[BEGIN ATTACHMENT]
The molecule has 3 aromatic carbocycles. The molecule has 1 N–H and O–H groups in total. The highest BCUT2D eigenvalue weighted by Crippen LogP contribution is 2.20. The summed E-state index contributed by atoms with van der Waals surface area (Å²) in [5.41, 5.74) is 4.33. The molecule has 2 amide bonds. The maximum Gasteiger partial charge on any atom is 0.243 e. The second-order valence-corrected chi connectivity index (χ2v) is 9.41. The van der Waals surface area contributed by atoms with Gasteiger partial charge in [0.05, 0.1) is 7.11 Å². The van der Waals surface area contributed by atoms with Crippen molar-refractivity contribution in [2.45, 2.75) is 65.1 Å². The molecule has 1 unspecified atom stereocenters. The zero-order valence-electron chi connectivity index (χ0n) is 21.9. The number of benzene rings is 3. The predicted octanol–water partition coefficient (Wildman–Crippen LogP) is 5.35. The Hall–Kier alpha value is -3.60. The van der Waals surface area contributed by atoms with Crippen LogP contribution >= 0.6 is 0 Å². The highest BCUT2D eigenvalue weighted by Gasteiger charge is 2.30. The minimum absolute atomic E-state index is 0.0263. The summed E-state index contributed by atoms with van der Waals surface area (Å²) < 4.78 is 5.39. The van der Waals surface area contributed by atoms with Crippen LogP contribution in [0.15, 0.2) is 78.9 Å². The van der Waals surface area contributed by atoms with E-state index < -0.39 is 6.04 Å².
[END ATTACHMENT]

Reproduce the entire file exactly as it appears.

The molecule has 3 aromatic carbocycles. The molecule has 1 N–H and O–H groups in total. The highest BCUT2D eigenvalue weighted by Crippen LogP contribution is 2.20. The summed E-state index contributed by atoms with van der Waals surface area (Å²) in [5.41, 5.74) is 4.33. The molecule has 2 amide bonds. The maximum Gasteiger partial charge on any atom is 0.243 e. The second-order valence-corrected chi connectivity index (χ2v) is 9.41. The van der Waals surface area contributed by atoms with Gasteiger partial charge in [0.05, 0.1) is 7.11 Å². The van der Waals surface area contributed by atoms with Crippen molar-refractivity contribution in [2.45, 2.75) is 65.1 Å². The molecule has 1 unspecified atom stereocenters. The zero-order valence-electron chi connectivity index (χ0n) is 21.9. The number of benzene rings is 3. The predicted octanol–water partition coefficient (Wildman–Crippen LogP) is 5.35. The Hall–Kier alpha value is -3.60. The van der Waals surface area contributed by atoms with Crippen LogP contribution >= 0.6 is 0 Å². The highest BCUT2D eigenvalue weighted by Gasteiger charge is 2.30. The minimum absolute atomic E-state index is 0.0263. The summed E-state index contributed by atoms with van der Waals surface area (Å²) < 4.78 is 5.39. The van der Waals surface area contributed by atoms with Crippen LogP contribution in [0.15, 0.2) is 78.9 Å². The van der Waals surface area contributed by atoms with E-state index < -0.39 is 6.04 Å².